Prometheus Bound is a short ancient Greek tragedy about the title character Prometheus, a Titan (Greek god). It is a tale of self-sacrifice, as Prometheus knows that to destroy the Titan he hates – Zeus – he must first be destroyed himself. The play is regarded as one of the ancient classics, and is usually attributed to the Greek playwright Aeschylus.
The play commences with Prometheus being chained to a mountain (hence the play’s title) at the behest of Zeus, the father of all gods, as punishment for stealing fire from him and giving it to the human race. While he struggles with his predicament he has several visitors. The Oceanids comfort and converse with him, and Prometheus seeks sympathy for his plight. He acknowledges he has done wrong to disobey Zeus, but hints that Zeus himself is not as mighty as he thinks. Next, Oceanus, father of the Oceanids, pleads with him to instead make peace with Zeus, but Prometheus will not. The nymph, Io, talks to him as she tries to escape Zeus’ wife Hera. She begs Prometheus to tell her how long she is doomed to roam the earth, and in doing so Prometheus reveals a secret about Zeus that will lead to his downfall. The play ends with Zeus demanding Prometheus reveal this secret, but he refuses, and Zeus strikes him with lightning, sending him into the abyss.
Style of the play
The play consists almost entirely of talking and singing, with very little action. It concentrates mainly on Prometheus’ predicament, as he laments his fortune both alone and with the other gods that visit him.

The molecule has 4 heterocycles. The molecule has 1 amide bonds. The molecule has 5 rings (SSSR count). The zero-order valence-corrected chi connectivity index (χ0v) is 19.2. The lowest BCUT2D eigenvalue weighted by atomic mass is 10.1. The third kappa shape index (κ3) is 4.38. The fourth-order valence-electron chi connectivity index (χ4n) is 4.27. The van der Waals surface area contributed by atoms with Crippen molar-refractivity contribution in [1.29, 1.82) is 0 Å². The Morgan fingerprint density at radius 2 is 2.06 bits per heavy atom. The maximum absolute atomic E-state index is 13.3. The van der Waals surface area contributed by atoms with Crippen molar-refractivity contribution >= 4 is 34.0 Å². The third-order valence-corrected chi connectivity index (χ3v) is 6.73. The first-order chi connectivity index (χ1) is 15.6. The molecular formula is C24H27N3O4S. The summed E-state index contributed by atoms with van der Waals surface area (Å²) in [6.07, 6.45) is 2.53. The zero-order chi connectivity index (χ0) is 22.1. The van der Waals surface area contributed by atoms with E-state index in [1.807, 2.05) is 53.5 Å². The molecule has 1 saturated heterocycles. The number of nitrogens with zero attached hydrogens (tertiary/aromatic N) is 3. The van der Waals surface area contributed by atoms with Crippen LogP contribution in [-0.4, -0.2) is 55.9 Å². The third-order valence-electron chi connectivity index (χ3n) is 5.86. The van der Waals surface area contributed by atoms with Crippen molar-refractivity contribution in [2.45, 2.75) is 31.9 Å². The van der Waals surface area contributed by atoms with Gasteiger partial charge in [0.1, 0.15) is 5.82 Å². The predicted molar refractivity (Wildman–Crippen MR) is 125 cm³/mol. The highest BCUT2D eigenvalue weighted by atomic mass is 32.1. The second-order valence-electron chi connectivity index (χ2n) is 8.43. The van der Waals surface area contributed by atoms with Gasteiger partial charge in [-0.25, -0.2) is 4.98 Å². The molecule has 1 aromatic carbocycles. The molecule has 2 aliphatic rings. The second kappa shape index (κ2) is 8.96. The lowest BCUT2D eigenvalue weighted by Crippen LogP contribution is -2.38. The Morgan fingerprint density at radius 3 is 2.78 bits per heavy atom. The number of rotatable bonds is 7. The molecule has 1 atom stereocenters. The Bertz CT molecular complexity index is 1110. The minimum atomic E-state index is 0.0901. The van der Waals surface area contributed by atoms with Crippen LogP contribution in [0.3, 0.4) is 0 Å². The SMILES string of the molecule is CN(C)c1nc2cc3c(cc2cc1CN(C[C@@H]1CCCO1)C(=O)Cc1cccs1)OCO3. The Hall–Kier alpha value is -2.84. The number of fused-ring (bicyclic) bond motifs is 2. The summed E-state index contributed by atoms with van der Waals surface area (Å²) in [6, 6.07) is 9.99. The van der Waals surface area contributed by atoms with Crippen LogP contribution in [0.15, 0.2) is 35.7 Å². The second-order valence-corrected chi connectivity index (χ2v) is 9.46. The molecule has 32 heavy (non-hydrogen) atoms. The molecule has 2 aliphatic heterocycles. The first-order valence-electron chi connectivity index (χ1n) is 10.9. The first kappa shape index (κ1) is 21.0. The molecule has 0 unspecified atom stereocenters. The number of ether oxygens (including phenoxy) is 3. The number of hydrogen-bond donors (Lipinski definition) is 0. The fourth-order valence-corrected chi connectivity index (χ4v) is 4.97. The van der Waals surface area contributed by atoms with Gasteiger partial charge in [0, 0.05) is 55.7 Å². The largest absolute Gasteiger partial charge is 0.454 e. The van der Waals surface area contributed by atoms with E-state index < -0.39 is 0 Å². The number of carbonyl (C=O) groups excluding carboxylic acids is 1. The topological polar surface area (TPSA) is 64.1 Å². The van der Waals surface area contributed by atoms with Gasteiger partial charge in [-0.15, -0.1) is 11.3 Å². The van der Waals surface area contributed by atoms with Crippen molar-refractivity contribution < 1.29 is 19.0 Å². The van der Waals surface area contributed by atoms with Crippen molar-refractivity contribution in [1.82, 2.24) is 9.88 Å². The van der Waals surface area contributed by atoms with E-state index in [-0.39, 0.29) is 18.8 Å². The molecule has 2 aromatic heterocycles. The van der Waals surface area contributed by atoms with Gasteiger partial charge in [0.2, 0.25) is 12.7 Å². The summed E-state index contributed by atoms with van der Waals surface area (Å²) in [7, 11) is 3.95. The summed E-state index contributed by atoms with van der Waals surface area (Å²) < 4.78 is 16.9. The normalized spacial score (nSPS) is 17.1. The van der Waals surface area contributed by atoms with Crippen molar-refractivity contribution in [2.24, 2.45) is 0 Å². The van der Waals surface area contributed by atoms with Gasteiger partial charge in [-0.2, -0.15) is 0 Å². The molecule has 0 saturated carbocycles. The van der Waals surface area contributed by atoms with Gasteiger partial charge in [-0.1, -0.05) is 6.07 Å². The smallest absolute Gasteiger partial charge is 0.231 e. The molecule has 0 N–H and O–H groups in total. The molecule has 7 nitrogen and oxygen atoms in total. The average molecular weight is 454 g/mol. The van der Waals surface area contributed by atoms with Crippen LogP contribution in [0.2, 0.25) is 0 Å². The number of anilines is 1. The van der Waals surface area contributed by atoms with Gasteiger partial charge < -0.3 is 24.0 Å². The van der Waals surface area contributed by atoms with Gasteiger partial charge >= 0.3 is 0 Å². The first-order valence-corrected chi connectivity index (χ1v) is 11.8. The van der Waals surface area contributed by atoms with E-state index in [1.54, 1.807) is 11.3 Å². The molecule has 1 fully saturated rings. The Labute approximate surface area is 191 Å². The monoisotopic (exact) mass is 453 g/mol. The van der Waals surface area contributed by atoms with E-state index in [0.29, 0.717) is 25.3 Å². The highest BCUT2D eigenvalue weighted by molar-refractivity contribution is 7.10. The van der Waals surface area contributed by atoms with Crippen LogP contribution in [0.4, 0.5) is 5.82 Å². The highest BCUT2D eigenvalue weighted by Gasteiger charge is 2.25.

Like all ancient Greek plays, it makes use of the chorus, a group of performers who act as one throughout the performance, commenting on the action and helping the audience understand the plot and emotions conveyed. The ancient equivalent of the laughter track perhaps. In Prometheus Bound the chorus is performed by the Oceanids (daughters of the Titans Oceanus and Tethys).
The resolute title character of the tale.
The personification of strength and power, persuades Hephaestus to strike the chains into place around Prometheus or risk Zeus’ wrath himself.
The god of fire, this soft-hearted mythic smith forges the chains that bind Prometheus to the mountain. He reluctantly fixes them in place, lamenting the punishment of a fellow god.
Chorus of Ocean Nymphs
The daughters of the Titans Oceanus and Tethys.
Oceanus tries in vain to convince Prometheus to forget about his anger towards Zeus.
Io is a nymph (minor Greek deity) and Zeus’ mistress, left to wander the earth on the run from Hera, Zeus’ wife.
Translation into English
Much of the play is written in a rhyming style, which is notoriously difficult to translate accurately into English without losing some of the essence of the original. Metaphors can be lost and word order changed as the translator attempts to keep the rhyming alive. Different translations can therefore vary quite considerably, so if you are studying Prometheus Bound seriously it will be important to pick an accurate translation.
If you have an interest in Greek tragedy or the history of theatre, this would be an excellent purchase. As you would expect with a book written many hundreds of years ago, it is not an easy read for the average reader. Some grounding in classical works would be handy, to aid with understanding the terminology and imagery. Buying a volume with explanatory notes also comes highly recommended if you want to know what every line means.
A popular and cheap purchase is the Penguin Classics version, which you can buy online from Amazon. It has an introduction by Philip Velacott and plenty of explanatory notes to help you understand the text.